Designing technology for neurodiverse users

a drawing of matchstick figures in all different colours standing in a line.Neurodiverse people already know they need to be involved the design of emerging technologies from the very beginning and throughout the process. But this isn’t always recognised by designers. A new paper supports their claims and concludes that neurodiverse users should be engaged as active participants “front and center in the research and design process”.

The ten researchers involved in the project say that Human Centred Design works better than the principles of user-centred design. You will need institutional access for a free read from SpringerLink. However, it is also available on ResearchGate.

The title of the paper is, Designing Technologies for Neurodiverse Users: Considerations from Research Practice

Abstract: This paper presents and discusses the perspectives of ten investigators experienced with design of technologies for and with neurodiverse users. Although the advances on emerging technologies improved their potential to assist users with neurodiverse needs, existing methods for participatory design, usability tests and evaluation have been created for, and validated with, able-bodied users.

User-centered design methods are not always well-suited to meet the unique needs of neurodiverse individuals. Therefore, to involve neurodiverse users iteratively in the design process, investigators need to adapt traditional methods from HCI to successfully conduct user studies.

Through an online questionnaire, we identified the experimental designs commonly adopted and the major problems investigators face during recruitment, data collection, analysis and design.

Based on the analysis of the investigators’ experiences, we provide nine recommendations to conduct studies with neurodiverse users, aiming at engaging them as active participants front and center in the research and design process.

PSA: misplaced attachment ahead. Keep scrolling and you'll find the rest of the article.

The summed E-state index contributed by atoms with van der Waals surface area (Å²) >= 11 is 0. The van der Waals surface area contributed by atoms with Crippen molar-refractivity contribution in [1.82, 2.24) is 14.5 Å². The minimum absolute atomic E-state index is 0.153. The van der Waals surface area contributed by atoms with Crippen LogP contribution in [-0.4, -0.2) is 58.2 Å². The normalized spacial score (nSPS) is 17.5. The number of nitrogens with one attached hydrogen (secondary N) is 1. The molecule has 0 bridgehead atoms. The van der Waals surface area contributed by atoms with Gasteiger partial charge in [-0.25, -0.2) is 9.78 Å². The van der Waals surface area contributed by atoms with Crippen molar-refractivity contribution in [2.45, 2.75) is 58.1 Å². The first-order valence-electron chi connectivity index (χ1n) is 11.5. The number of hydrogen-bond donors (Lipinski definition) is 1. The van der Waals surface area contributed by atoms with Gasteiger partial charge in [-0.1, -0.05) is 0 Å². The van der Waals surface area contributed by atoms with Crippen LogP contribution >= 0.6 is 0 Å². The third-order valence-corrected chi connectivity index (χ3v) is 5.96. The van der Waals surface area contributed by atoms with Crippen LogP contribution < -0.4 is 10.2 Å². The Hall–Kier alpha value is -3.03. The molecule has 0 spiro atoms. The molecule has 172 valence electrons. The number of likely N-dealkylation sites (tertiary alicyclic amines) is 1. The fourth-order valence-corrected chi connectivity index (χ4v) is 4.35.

Web designers are diverse too

Part of a computer screen showing code.The diversity of users is often discussed in relation to universal design and accessibility. But what about the diversity of web designers and their preferences? A research team in Norway checked this out with software designers and found there are “significant differences in team members’ preferences, particularly for those with different roles”. So, software teams should not choose a single method for all team members when it comes to creating accessible web designs. 

The research report covers an evaluation of methods preferred by developers and those testing for different impairments. Developers preferred more technical methods and personas. Testers who use the WCAG* walk-through regularly did not rate this method highly, perhaps because they find it tiresome. This indicates a need for a different method to be developed.

The title of the paper is What Methods Software Teams Prefer When Testing Web Accessibility, by Bai, Stray & Mork.

*WCAG is the World Content Accessibility Guidelines which are international standards published by the World Wide Web Consortium (W3C).

Editor’s Note: It is likely that this line of questioning applies to other design fields too.


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